So we must listen very carefully to the truth we have heard, or we may drift away from it. [Hebrews 2:1 (NLT)]
We had an elderly friend who frequently visited us at our lakeside cottage. An avid reader but a poor swimmer, she loved to relax and read in a small rubber raft while floating on the water. Inevitably, she’d drift off and, finding it difficult to paddle against the current and return to the dock, she’d call on the children to swim out and tow her back to safety. Eventually, tiring of their towing job on a breezy day, they took a length of rope and tied it to both raft and dock. The rope was long enough to allow our friend to float around but short enough that she never got too far away from home. I thought of her when I read the caution in Hebrews 2:1 to carefully listen to the truth lest we drift away from it.
Like the Hebrews, many in the church at Colosse were drifting away into dangerous waters. Rather than drifting into apostasy (the abandonment of their belief in Jesus) as were the recipients of the letter to the Hebrews, the Colossians were drifting into the equally dangerous waters of heresy (adhering to a belief contrary to church doctrine). Sitting near the intersection of several major highways, Colosse was exposed to a wide variety of beliefs and philosophies. Rather than waves of persecution, these new Christians were being pushed along by the popular, but false, teachings of the day. Various un-Biblical philosophies and beliefs were being integrated into doctrine and wreaking havoc in the church. Just as my children brought my friend back to the dock, Paul’s letter was his way of returning the church to sound doctrine.
From Paul’s letter, it appears that some teachers were peddling something akin to Gnosticism—a belief that some people possessed secret superior knowledge that was hidden from most other believers. Thinking that all matter (including the body) was evil, they affirmed the deity of Jesus but denied His humanity. Others seemed to embrace a fusion of Christianity and Judaism that included Jewish dietary laws and the observance of Jewish holy days. Some Colossians espoused a spiritualistic teaching requiring them to worship angels before connecting with God. Still others adopted a legalistic version of Christianity with man-made requirements like pious self-denial, special rituals, and possibly circumcision. Calling them “empty philosophies and high-sounding nonsense,” Paul pointed out that those beliefs came from human thinking and demons rather than Christ.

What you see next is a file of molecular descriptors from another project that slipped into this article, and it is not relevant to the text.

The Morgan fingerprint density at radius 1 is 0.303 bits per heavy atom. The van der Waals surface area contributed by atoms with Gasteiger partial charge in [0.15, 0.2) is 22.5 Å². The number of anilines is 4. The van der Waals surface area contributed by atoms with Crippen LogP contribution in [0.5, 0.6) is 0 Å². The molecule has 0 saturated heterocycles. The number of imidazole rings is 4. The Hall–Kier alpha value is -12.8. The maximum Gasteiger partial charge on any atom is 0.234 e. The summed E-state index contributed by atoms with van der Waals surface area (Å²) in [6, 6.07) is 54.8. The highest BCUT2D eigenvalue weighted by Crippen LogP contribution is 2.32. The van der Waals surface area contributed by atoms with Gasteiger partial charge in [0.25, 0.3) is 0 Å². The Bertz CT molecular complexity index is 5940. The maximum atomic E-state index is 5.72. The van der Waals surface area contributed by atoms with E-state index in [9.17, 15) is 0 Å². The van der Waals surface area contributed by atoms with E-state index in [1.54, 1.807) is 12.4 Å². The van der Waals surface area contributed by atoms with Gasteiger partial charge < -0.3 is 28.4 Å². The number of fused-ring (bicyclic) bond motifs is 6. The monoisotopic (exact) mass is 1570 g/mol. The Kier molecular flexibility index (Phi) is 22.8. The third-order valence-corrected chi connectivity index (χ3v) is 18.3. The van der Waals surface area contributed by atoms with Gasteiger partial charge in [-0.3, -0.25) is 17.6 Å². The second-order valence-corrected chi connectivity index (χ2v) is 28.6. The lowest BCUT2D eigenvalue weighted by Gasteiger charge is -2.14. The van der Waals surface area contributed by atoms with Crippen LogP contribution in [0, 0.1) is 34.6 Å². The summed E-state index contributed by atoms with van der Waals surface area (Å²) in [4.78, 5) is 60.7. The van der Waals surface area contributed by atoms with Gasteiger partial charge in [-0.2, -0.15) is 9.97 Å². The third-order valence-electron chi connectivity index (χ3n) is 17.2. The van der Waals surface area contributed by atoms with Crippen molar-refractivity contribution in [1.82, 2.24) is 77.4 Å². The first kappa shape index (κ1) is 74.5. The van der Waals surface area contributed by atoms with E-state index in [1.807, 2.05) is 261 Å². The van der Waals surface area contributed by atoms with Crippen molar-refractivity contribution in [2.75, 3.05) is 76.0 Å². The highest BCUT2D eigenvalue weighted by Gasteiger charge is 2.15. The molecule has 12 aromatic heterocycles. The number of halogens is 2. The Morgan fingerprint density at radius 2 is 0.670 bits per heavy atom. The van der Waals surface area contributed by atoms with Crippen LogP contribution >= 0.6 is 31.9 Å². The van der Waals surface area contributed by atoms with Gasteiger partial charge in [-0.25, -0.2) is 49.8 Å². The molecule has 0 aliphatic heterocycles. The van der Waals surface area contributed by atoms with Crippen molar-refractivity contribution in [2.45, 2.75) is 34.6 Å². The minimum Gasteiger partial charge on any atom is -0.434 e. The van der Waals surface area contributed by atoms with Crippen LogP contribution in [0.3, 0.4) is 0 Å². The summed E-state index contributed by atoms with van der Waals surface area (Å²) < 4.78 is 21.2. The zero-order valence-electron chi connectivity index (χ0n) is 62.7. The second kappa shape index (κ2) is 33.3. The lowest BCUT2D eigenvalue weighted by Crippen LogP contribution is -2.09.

When those false theories and ideologies were merged into the tenets of the new church, there was just enough of Scripture’s truth in them to make them sound right. Even in the 21st century, it’s easy to get caught up in new philosophies or trendy ideas and different “empty philosophies and high-sounding nonsense” continue to be preached today. As Tim Challies said, “This world is a murky madness of true and false. For every doctrine we know to be true, there seems to be a hundred pretenders.” Like the Colossians, we must be on guard for those pretenders—those who add to, ignore, dismiss, or edit Scripture along with any who are more interested in filling their wallets than saving souls, more intent on pleasing mankind than God, or claim to have been called by God to preach words outside of Scripture.
To avoid drifting away from the truth found in Jesus, rather than tethering ourselves to a dock as did my friend, we must tether ourselves to God; instead of using a rope, we use His word as found in the Bible. Simply put, sound doctrine comes solely from God. Its authority comes only from God’s Word and is consistent with all of Scripture (rather than a verse taken out of context).
Whatever is only almost true is quite false, and among the most dangerous of errors, because being so near truth, it is the more likely to lead astray. [Henry Ward Beecher]